- Meanwhile, Boras acknowledged that GM Dave Dombrowski would likely "invite a number of people to come in and look at all of his diamonds," referring to Detroit's most attractive trade assets. "But in the end I don't think Dave is in the business of anything other than what Mr. Illitch's goal is, and that is to win a world championship," Boras continued. As he further explained, Dombrowski could be discussing Scherzer with other clubs in part to guage his value and to see how those teams value their own players.
- Royals starter James Shields says that he has not had any talks with his club about an extension, ESPN.com's Jim Bowden reports via Twitter. Shields, who is in the last year of his deal, did say that he is open to exploring a new contract that would keep him in Kansas City. Having dealt recently-anointed AL Rookie of the Year Wil Myers to get Shields, one would think that GM Dayton Moore will at least make an attempt to secure his services beyond 2014.
- Cubs GM Jed Hoyer indicated that the club has talked about an extension with starter Jeff Samardzija, David Kaplan of CSNChicago.com reports via Twitter. "We've had discussions with Samardzija because we like him and want to keep him," said Hoyer. "We'll see where things go. We like hearing he wants to be here." Hoyer's comments seem to make an extension for the 28-year-old seem more plausible than we've recently heard. Absent a new deal, Samardzija will hit the open market before the 2016 season.
- The Cubbies' GM also emphasized that the front office was not going to change its approach to placate anxious fans Kaplan also tweets. "We will not hit the fast forward button on our plan simply because people are impatient," Hoyer said. "It will make it worth it in the end."
Here are today's minor moves, all via Matt Eddy of Baseball America (links to Twitter) unless otherwise noted ...
- Middle infielder Jeudy Valdez will join fellow former Padre Aaron Cunningham in moving to the Cubs organization, reports Chris Cotillo of MLBDailyDish.com. The 24-year-old, who has posted double-digit home runs and steals in each of the last four seasons, does not receive a Spring Training invite in the deal.
- The Marlins have signed shortstop Juan Diaz to a minor league deal. Eddy calls the 24-year-old a possible diamond in the rough.
- Righties Juan Gonzalez and Justin Souza have inked minor league pacts with the Dodgers. Gonzalez is a 23-year-old who just transitioned to the bullpen, where he put up a 2.14 ERA -- driven by a large drop in his career walk rates -- in 46 1/3 innings thrown for the Rockies' Double-A affiliate. Cotillo first reported the Gonzalez signing (via Twitter), nothing that he received a lot of interest. Souza, meanwhile, is a 27-year-old bullpen arm coming off of a 4.58 ERA over 55 innings pitched between the Double-A and Triple-A outposts of the Tigers.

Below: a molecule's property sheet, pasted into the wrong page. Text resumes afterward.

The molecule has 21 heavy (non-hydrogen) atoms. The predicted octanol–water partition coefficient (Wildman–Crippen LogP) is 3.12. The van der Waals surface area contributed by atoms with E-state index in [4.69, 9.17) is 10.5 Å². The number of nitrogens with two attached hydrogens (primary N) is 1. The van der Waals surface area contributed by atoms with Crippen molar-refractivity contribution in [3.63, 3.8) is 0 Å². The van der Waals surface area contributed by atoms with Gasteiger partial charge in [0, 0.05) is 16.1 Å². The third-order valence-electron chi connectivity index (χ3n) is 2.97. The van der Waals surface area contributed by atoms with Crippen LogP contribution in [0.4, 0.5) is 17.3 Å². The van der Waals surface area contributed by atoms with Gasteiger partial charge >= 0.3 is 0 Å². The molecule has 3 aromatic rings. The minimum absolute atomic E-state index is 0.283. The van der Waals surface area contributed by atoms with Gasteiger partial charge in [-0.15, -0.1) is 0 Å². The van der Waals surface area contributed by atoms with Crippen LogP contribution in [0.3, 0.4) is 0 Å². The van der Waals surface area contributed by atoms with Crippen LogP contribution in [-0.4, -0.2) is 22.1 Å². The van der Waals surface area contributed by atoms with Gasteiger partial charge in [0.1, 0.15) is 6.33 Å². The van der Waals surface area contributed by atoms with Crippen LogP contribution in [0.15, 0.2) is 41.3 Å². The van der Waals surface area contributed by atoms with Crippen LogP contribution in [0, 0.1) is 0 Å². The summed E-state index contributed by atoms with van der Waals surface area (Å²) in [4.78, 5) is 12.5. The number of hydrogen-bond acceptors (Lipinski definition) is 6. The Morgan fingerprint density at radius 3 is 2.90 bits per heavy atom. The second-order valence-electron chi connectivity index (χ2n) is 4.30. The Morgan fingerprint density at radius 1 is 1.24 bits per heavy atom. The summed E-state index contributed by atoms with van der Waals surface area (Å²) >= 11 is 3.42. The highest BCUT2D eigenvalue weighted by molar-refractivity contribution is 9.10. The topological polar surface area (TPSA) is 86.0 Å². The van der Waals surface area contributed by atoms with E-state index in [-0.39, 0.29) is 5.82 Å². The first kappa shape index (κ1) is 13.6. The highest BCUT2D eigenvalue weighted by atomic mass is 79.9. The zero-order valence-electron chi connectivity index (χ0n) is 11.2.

- The Red Sox have reached minor league deals with lefty Tommy Layne and shortstop Mike McCoy. In his age-28 season, Layne put up a 4.50 ERA over 46 innings for the Pads' top affiliate in Tucson, but posted a 2.08 ERA in 8 2/3 big league innings (though he registered just 6.2 K/9 against 5.2 BB/9 in his 14 outings). McCoy has played in over a season's worth of MLB games, though spread over four years of brief apearances. His career triple-slash is .190/.273/.256 over 380 plate appearances.
- The Diamondbacks have signed minor league free agents Danny Dorn, an outfielder, and Mark Thomas, a backstop. Dorn is a 28-year-old fresh off a .258/.335/.460 campaign in 565 Triple-A plate appearances at Toledo. Thomas is known as a defensive whiz behind the dish, but hit just .151/.195/.274 in 202 plate appearances last year for the Rays' Double-A squad in his age-25 season.
- There are a host of new minor league deals out of Cincinnati, with the Reds inking lefty Lee Hyde, second baseman Rey Navarro, outfielder Mike Wilson, and catchers Rossmel Perez and Max Ramirez. Hyde, a 28-year-old former fourth-round pick, returns to the Cinci organization after a 1.98 ERA campaign in 54 2/3 innings spent mostly in Double-A. Navarro and Perez just played their age-23 seasons at Double-A. Wilson registered a sightly .300/.368/.472 slash in his age-thirty season at Triple-A in the Padres' organization. And Ramirez had a poor season at 28 years of age after putting up two straight better-than-.800 OPS years at the Triple-A level.
- Heading to the Rockies as minor league free agents are lefty Pedro Hernandez, righty Nate Striz, and second baseman Rafael Ynoa. Hernandez washed out of Minnesota after getting bombed in twelve big league starts, though he was much more effective in the minors and is still just 24. Striz just turned 25, but has only thrown three innings above the High-A level. At 26, Ynoa is coming off of a series of campaigns in which he's just topped the .700 OPS level at Double-A; the former Dodger farmhand gets on base at a solid clip, though, and has stolen a decent number of bags (though he's also been caught at a troubling rate).